Stocks Extend Gains

Weekly Commentary, 03/27/17 to 3/31/17

Stock prices rebounded this week after last week’s decline. The S&P 500 Index gained 0.80% and the Russell 2000 Index jumped 2.27%. The Dow Jones Index lagged only adding 0.32%.

The previous week’s disappointment resulting from President Trump’s first legislative setback did not last long. Investor sentiment recognized that the failure to replace or repeal Obama care would allow the Repulicans to focus their full attention on implementing President Trump’s other agenda, like overhauling the tax code and loosening regulations. Others highlighted the underlying strenth of the global economy and the uptick in corporate earnings.  Whatever the reasons, investor outlook brightened.

Additionally, the yield on the benchmark 10-year U.S Treasury note rose slightly to 2.41 from 2.36 on higher inflationary expectations.

Nine months after the Brexit vote, British Prime Minister Theresa May filed formal Brexit divorce papers to leave the European Union (EU), triggering years of uncertain negotiations that will test the cohesion of the EU. The Prime Minister now has two years to settle the many issues involved in untangling a forty-year relationship before the divorce comes into effect in March 2019.

Economic releases were mostly positive. The Conference Board reported that March consumer confidence reached the the highest level since December 2000 as the 125.6 print topped consensus estimates of 114.0. Improving consumer confidence is generally viewed to be positive by equity markets. Core personal consumption expenditures (PCE) is the Federal Reserve’s (Fed) preferred measure of inflation and is running slightly below their 2% target but forecasted to go higher. Even with modest economic growth, the Fed is expected to raise rates at least two more times this year. 

Technically, the market recovered  some of the previous week’s breadth deterioration. All the major indices are now trading back above their 50- and 200-day moving averages. It is a positive sign to see discretionary stocks establish new highs and smaller-cap stocks outperform. NYSE advancing stocks led declining stocks almost 3-1 for the week.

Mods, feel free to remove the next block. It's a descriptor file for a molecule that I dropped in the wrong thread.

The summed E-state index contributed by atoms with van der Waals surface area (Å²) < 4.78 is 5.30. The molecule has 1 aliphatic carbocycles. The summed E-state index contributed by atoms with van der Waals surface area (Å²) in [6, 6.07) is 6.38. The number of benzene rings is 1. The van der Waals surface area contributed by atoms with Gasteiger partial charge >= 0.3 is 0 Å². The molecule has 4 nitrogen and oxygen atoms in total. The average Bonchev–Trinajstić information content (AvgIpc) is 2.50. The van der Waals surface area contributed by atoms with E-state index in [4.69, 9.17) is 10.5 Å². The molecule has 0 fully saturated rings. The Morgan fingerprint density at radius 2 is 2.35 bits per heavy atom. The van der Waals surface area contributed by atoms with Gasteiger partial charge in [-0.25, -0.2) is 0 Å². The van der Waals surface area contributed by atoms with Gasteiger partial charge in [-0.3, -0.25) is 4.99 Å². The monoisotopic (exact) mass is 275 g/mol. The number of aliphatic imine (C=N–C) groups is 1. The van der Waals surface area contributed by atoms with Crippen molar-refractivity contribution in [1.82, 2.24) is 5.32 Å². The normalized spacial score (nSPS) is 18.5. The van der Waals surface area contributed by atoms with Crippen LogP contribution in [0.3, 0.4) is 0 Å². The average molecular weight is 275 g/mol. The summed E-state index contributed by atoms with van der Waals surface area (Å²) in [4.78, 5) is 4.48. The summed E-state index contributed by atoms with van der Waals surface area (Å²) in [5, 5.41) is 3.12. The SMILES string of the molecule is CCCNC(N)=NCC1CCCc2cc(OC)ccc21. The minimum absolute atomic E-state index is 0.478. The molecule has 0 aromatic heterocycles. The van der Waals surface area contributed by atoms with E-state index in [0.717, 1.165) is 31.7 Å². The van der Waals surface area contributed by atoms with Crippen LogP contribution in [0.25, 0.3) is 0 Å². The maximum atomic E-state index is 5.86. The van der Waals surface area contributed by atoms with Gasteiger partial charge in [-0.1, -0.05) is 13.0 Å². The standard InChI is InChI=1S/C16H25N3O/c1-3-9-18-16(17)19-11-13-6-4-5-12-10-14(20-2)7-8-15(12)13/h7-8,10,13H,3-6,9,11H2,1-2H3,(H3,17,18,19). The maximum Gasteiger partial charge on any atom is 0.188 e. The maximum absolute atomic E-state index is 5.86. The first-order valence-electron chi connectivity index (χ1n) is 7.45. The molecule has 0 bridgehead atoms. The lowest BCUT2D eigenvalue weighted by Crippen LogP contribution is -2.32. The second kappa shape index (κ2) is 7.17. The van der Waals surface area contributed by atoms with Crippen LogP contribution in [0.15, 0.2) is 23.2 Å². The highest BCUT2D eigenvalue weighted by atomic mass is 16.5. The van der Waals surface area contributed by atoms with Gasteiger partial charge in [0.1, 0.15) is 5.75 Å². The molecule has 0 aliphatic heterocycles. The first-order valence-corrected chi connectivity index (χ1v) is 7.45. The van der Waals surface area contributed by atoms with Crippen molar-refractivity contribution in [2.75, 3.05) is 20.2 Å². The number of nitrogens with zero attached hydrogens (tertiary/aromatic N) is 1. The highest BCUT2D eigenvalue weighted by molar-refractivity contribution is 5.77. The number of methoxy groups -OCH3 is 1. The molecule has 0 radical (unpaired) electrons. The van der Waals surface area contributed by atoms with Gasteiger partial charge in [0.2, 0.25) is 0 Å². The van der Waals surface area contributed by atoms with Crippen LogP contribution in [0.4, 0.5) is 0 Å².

Both the technicals and fundamentals support higher equity prices. That doesn’t necessarily mean now is the time to become complacent, especially in the ninth year of a bull market.  At Stadion we won’t attempt to predict the unpredictable. Rather, we will continue to follow our disciplined investment process attempting to manage risk in both bull markets and bear markets.      

Past performance is no guarantee of future results. Investments are subject to risk, and any of Stadion’s investment strategies may lose money. The investment strategies presented are not appropriate for every investor and financial advisors should review the terms and conditions and risks involved. Stadion’s actively managed portfolios may underperform during bull markets. Some information contained herein was prepared by or obtained from sources that Stadion believes to be reliable. There is no assurance that any of the target prices or other forward-looking statements mentioned will be attained. Any market prices are only indications of market values and are subject to change. The Russell 2000 Index is a small-cap stock market index of the bottom 2,000 stocks in the Russell 3000 Index. It is the most widely quoted measure of the overall performance of the small-cap to mid-cap company shares. The Dow Jones Industrial Average is a price-weighted average of 30 significant stocks traded on the New York Stock Exchange and the NASDAQ. The S&P 500 Index is the Standard & Poor’s Composite Index of 500 stocks and is a widely recognized, unmanaged index of common stock price. It is not possible to invest directly in indexes (like the S&P 500) which are unmanaged and do not incur fees and charges. The U.S. 10-Year Treasury Note is a debt obligation issued by the United States government that matures in 10 years. The Sharpe ratio measures the excess return per unit of deviation, or risk. The core personal consumption expenditures index measures the prices paid by consumers for goods and services without the volatility caused by movements in food and energy prices. Any references to specific securities or market indexes are for informational purposes only. They are not intended as specific investment advice and should not be relied on for making investment decisions.


Past Performance is no guarantee of future results. Investments are subject to risk, and any of Stadion's investment strategies may lose money.